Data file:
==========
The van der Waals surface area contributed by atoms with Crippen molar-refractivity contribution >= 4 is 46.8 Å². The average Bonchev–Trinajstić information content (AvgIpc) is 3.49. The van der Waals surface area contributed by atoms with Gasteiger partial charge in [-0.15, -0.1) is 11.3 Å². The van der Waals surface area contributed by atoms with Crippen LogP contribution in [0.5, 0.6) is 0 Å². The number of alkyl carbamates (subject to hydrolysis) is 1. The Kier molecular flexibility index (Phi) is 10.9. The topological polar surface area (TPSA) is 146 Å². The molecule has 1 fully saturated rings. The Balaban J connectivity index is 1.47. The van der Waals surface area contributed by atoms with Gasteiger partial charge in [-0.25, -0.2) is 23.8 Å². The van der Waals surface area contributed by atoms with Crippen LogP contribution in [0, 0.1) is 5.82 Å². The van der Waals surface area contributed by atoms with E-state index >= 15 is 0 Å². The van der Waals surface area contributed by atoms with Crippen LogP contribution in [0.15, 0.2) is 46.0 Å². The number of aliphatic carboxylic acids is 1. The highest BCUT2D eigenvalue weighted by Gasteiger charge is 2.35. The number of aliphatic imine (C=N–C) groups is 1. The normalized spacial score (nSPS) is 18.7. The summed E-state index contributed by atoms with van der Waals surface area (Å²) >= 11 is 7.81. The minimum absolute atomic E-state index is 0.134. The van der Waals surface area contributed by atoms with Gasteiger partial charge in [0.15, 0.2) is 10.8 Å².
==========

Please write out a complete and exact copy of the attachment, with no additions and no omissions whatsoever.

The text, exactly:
The van der Waals surface area contributed by atoms with Crippen molar-refractivity contribution >= 4 is 46.8 Å². The average Bonchev–Trinajstić information content (AvgIpc) is 3.49. The van der Waals surface area contributed by atoms with Gasteiger partial charge in [-0.15, -0.1) is 11.3 Å². The van der Waals surface area contributed by atoms with Crippen LogP contribution in [0.5, 0.6) is 0 Å². The number of alkyl carbamates (subject to hydrolysis) is 1. The Kier molecular flexibility index (Phi) is 10.9. The topological polar surface area (TPSA) is 146 Å². The molecule has 1 fully saturated rings. The Balaban J connectivity index is 1.47. The van der Waals surface area contributed by atoms with Gasteiger partial charge in [-0.25, -0.2) is 23.8 Å². The van der Waals surface area contributed by atoms with Crippen LogP contribution in [0, 0.1) is 5.82 Å². The van der Waals surface area contributed by atoms with E-state index >= 15 is 0 Å². The van der Waals surface area contributed by atoms with Crippen LogP contribution in [0.15, 0.2) is 46.0 Å². The number of aliphatic carboxylic acids is 1. The highest BCUT2D eigenvalue weighted by Gasteiger charge is 2.35. The number of aliphatic imine (C=N–C) groups is 1. The normalized spacial score (nSPS) is 18.7. The summed E-state index contributed by atoms with van der Waals surface area (Å²) >= 11 is 7.81. The minimum absolute atomic E-state index is 0.134. The van der Waals surface area contributed by atoms with Gasteiger partial charge in [0.15, 0.2) is 10.8 Å².